Water conveyed to Newgate and Ludgate.

Tuesday next after Palm Sunday, 1431, all the Prisoners of Ludgate were conveyed into Newgate, by Walter Chartsey, and Robert Large, Sheriffs of London. And on the 13th of April, the same Sheriffs (through the false Suggestion of John Kingesell, Goaler of Newgate) did fetch from thence 18 Persons, Freemen, and these were led to the Compters Pinioned, as if they had been Felons. But on the 16th of June, Ludgate was again appointed for Freemen, Prisoners for Debt, and the same Day the said Freemen entred by Ordinance of the Maior, Aldermen and Commons; and by them Henry Deane, Taylor, was made Keeper of Ludgate.

Prisoners of Ludgate removed to Newgate.

In the Year 1457, a great Fray was in the North Country, between Sir Thomas Percy, Lord Egremond, and the Earl of Salisibury's Sons, whereby many were maimed and slain; but in the End the Lord Egremond being taken, was by the King's Council found in great Default, and therefore condemned in great Sums of Money, to be payed to the Earl of Salisbury, and in the mean time committed to Newgate. Not long after, Sir Thomas Percy, Lord Egremond, and Sir Richard Percie his Brother being in Newgate, brake out of Prison by Night, and went to the King; the other Prisoners took the Leads of the Gate, and defended it a long while against the Sheriffs and all their Officers, insomuch that they were forced to call more Aid of the Citizens, whereby at last they subdued them, and laid them in Irons.

L. Egremond, and others, brake Prison out of Newgate.

Among the Criminals that this Prison used to be filled with, were formerly abundance of naughty Women that had murthered their Bastard Children, either by throwing them into Houses of Office, or otherwise. But now of later Years they have better consulted for their own Lives, as well as the Lives of the poor Infants, by laying them privately in the Night-time at the Doors of Men's Houses, whereby they are taken care of by the Parishes where they are found. And of these Foundlings, some Parishes, especially those without the Walls, have great Numbers to their considerable Charges. They are Christened, and Surnamed, commonly after the Name of the Parish of S. Dunstan's in the East, in the Year 1708, between the 15th of August, and the 21st of September, which occasioned an Advertisement to be put into the Postman, That if any would come and inform the Churchwarden, where any of these Children were born, or who laid them down, should for each Discovery have Twenty Shillings. And these Advertisements are now become frequent.]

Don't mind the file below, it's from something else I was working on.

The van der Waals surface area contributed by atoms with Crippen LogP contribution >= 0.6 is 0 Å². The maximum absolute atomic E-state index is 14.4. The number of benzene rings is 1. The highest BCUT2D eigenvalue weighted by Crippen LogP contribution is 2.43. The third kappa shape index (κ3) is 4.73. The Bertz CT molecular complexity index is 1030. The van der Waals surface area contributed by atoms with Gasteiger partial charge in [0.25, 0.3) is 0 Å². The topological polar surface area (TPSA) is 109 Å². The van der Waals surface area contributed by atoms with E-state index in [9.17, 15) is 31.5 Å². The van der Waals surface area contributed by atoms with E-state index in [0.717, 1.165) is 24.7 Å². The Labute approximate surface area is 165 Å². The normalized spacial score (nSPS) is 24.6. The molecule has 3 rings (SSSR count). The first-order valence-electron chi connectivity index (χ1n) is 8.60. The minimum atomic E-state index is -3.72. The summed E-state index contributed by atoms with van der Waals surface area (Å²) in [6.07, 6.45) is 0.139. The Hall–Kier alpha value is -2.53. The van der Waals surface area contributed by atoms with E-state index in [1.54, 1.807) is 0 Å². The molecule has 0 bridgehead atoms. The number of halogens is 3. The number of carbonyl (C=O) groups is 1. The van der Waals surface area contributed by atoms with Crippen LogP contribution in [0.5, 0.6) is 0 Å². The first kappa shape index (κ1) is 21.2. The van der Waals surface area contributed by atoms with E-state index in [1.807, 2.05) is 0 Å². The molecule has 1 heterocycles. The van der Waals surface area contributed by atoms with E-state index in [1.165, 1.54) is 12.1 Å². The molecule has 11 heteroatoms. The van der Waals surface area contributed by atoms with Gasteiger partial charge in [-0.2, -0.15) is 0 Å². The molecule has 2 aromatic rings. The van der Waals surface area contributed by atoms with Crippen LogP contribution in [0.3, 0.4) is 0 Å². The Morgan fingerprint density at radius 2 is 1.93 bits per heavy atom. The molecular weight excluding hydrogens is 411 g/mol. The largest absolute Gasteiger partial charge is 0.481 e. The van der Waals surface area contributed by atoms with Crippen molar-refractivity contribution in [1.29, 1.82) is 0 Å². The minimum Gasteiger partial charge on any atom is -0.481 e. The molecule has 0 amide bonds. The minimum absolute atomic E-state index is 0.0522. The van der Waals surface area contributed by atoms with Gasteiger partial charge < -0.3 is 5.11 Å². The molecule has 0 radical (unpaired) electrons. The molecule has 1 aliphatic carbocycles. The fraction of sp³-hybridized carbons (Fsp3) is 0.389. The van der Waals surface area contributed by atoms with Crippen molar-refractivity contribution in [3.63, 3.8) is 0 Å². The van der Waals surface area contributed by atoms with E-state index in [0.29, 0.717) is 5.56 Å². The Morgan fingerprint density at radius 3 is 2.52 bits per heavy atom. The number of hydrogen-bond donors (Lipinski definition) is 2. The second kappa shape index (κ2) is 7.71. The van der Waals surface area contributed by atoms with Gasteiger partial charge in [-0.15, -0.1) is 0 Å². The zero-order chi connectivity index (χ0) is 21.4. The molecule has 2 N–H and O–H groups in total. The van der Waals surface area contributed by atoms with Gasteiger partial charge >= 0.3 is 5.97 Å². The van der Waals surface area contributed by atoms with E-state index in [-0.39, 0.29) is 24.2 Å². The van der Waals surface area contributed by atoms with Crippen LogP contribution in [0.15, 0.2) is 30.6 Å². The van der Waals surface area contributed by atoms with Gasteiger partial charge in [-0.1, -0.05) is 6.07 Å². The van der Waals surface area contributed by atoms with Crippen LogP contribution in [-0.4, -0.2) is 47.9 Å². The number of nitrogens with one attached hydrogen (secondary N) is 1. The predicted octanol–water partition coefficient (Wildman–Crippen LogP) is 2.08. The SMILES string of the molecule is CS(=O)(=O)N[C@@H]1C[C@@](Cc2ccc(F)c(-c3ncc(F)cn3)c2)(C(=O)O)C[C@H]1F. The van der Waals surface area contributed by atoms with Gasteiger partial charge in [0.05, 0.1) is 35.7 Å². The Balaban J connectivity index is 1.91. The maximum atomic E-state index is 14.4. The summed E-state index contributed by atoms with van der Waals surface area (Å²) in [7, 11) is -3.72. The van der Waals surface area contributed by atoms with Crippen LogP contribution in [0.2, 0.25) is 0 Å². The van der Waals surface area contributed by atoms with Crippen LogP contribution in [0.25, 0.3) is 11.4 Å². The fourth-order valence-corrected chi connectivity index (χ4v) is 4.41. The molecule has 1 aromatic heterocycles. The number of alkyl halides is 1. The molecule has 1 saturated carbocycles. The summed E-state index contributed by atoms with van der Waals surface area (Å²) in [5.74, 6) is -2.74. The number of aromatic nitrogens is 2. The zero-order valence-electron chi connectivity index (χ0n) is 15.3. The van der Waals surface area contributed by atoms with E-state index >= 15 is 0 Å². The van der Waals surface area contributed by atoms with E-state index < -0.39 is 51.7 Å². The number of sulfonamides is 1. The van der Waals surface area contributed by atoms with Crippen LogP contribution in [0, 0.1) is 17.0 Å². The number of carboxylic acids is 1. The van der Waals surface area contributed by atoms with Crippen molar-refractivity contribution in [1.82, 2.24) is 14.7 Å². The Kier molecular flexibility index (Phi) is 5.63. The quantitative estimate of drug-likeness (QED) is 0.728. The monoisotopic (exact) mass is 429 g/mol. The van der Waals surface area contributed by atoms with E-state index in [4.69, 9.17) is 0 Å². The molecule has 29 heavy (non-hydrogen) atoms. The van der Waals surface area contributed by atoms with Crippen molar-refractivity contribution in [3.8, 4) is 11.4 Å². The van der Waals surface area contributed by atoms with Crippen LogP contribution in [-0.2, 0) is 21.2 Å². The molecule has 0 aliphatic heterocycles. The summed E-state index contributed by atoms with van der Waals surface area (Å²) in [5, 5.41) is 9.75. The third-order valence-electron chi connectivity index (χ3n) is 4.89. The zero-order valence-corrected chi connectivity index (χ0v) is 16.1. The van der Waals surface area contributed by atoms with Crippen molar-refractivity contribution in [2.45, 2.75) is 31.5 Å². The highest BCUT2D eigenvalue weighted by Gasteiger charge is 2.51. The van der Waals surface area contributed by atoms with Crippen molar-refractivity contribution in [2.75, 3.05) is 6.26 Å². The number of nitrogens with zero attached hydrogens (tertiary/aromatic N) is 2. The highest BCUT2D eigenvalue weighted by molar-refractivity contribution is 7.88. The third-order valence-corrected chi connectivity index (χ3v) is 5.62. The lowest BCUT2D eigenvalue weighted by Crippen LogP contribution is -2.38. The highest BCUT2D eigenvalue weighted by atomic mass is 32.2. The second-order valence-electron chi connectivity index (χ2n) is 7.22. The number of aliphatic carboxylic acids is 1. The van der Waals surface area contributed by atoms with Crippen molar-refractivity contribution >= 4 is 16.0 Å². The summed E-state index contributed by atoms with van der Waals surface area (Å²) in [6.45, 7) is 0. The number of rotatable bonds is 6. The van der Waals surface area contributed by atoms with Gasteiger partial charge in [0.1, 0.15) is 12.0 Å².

Foundlings.

J. S.

The East-side of this Gate was begun to be Repaired in the Year 1630, Sir James Cambell, Knt. being Maior; and finished the Year following, Sir Robert Drury, Baronet, being Mayor.

This Gate is the Common Goal for the County of Middlesex, and was wholly destroyed in the general Conflagration, Anno 1666, but now Rebuilt far more strong, and convenient for that Purpose: It hath a Postern for Foot Passengers.] And this may suffice for Newgate.

Only let it be added, that Mr. Robert Dow, Merchant Taylor, that Deceased 1612, appointed the Sexton or Bellman of S. Sepulchres, to pronounce solemnly two Exhortations to the Persons condemned: For which, and for Ringing the Passing Bell for them as they are carried in the Cart by the said Church, he left 26s. 8d. Yearly for ever.

Exhortations spoken to the Felons condemned.

J. S.


The Exhortation to be pronounced to the condemned Prisoners in Newgate, the Night before their Execution.

 


You Prisoners that are within,
Who for Wickedness and Sin,

After